Flirting with the possibility of moving into Pelican Brief territory as her husband's former boss (creepily played by Matthew Macfadyen) makes a play for Williams and lets a few details about that fateful day at the stadium slip in an unforgiving and disturbing love triangle-- the film's decision to make McGregor a journalist at first showed potential that a mystery would be resolved but ultimately it's all inconsequential.
And unfortunately Maguire's adaptation and direction for the work soon makes a large case that it's an allegorical female punishment movie a la The Life Before Her Eyes as Williams' tartish character must make amends and physically save or resurrect life to "replace" the ones she took away with her unbridled lust.
While it does have its moments of sheer power and gives Williams a real "one woman show" style to display her amazing capability to convey emotion despite our wish that she was offered something far better than this work-- in the end it buries itself an even deeper grave. Embodied in an arc that at first seemed chilling and intriguing-- we find Williams narrating letters she's written to Osama Bin Laden as part of the healing process to deal with her loss that move from poignant to ridiculous by the film's conclusion with lines that have been quoted verbatim in countless reviews in utter disbelief.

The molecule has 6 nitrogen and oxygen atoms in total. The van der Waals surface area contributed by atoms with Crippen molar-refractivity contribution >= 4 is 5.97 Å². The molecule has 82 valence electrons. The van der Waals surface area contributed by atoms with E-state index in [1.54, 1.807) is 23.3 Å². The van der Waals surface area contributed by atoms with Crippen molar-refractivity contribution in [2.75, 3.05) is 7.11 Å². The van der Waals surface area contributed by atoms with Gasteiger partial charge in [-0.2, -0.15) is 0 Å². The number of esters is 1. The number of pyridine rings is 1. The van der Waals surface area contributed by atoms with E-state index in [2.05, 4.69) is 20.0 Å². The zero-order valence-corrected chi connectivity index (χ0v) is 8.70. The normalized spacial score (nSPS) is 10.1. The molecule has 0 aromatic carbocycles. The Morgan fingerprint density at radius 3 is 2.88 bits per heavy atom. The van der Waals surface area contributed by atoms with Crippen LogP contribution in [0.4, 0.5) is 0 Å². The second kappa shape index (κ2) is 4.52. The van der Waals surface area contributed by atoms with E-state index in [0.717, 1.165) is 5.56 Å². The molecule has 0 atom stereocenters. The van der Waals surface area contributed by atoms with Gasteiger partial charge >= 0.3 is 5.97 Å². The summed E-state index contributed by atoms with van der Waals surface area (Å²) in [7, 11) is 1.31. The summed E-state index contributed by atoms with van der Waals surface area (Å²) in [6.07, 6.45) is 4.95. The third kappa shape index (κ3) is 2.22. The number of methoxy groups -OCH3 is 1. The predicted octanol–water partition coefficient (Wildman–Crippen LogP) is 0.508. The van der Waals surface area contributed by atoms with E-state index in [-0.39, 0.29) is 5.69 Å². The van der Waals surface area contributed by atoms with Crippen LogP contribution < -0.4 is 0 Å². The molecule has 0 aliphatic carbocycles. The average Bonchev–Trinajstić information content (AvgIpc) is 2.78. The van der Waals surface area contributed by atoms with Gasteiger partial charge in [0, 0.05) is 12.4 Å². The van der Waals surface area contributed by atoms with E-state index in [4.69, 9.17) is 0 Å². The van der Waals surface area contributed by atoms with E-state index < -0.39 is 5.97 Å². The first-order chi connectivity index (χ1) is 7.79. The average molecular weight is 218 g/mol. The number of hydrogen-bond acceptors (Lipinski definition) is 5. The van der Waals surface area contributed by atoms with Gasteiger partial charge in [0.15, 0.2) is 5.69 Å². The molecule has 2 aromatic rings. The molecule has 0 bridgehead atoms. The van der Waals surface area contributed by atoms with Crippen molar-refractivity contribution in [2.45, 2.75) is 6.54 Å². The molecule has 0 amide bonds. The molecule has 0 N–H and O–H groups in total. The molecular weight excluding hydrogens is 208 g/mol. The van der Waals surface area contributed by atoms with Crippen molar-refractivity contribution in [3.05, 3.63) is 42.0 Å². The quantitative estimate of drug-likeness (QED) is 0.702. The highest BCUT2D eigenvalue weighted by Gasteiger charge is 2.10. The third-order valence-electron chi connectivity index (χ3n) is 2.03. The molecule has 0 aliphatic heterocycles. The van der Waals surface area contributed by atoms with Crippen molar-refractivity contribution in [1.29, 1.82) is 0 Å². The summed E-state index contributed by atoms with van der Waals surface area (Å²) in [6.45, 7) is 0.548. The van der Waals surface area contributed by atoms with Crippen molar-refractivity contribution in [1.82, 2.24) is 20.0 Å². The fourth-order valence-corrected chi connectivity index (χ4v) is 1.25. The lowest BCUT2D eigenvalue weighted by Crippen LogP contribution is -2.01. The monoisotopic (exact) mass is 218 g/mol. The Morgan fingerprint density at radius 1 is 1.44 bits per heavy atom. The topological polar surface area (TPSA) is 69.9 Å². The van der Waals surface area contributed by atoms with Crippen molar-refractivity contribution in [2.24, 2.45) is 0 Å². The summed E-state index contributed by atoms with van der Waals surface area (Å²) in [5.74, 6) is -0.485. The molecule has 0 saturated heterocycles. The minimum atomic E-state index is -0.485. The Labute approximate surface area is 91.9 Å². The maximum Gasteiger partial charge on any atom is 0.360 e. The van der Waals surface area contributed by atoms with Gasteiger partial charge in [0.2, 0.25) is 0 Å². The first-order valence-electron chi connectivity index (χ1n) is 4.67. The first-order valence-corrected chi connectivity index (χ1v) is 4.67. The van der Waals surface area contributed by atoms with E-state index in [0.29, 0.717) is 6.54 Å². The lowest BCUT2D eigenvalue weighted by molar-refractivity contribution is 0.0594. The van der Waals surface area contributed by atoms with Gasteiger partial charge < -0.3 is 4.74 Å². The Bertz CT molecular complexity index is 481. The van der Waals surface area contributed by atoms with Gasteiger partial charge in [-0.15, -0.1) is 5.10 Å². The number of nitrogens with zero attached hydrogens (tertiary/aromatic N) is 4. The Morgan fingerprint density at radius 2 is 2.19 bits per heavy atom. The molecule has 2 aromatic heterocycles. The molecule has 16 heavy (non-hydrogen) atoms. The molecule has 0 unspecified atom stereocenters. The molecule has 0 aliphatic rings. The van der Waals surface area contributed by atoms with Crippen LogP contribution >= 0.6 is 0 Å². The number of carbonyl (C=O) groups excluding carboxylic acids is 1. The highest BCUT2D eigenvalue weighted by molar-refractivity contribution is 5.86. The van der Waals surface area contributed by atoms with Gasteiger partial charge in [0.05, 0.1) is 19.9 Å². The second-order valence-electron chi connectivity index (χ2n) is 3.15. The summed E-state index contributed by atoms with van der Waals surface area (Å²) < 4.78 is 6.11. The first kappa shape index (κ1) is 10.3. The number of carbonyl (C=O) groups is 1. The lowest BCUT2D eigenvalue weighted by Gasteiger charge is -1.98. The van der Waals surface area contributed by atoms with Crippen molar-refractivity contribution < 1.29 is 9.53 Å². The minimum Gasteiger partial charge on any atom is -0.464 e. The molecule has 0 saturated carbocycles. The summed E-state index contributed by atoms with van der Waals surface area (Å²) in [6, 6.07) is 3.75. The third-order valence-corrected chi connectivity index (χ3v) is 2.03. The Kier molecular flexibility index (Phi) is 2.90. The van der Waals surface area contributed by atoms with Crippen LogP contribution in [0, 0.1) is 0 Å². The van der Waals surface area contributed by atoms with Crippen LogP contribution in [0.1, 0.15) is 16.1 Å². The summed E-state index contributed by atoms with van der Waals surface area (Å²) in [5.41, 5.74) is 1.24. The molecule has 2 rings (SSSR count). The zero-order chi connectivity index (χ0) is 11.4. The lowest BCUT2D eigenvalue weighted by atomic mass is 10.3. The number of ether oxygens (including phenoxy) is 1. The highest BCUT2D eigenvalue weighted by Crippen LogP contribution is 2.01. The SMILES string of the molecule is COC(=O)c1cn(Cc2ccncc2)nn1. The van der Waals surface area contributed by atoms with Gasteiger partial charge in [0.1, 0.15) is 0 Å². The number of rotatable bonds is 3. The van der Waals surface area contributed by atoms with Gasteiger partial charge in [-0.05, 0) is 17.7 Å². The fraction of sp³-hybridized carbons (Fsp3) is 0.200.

A well-intentioned film that nonetheless "blows apart"-- to borrow from its tagline-- by the "truth" that it's all flash and spark that ignites us more from shock than by anything from the picture as a whole; in fact, you'll discover that much like Life Before Her Eyes and Blindness, you'll grow even warier of it the day after the one hundred minute work concludes and you can start wrapping your head around what you've seen.
Of course, I must admit that it's always nice to see the natural chemistry between Williams and McGregor and this pleasant admiration would be even stronger if the two were actually allowed to act opposite one another in a film that's worth their considerable talents. Moreover, let's hope that next time for the sake of the women of London's East End who may not appreciate the idea that they're all nameless and interchangeable or journalists who will do anything for a story-- we find them moving away from anything resembling a conspiracy and perhaps towards something that--horror of horrors, may actually involve a smile or come without a warning of serious post-traumatic depression.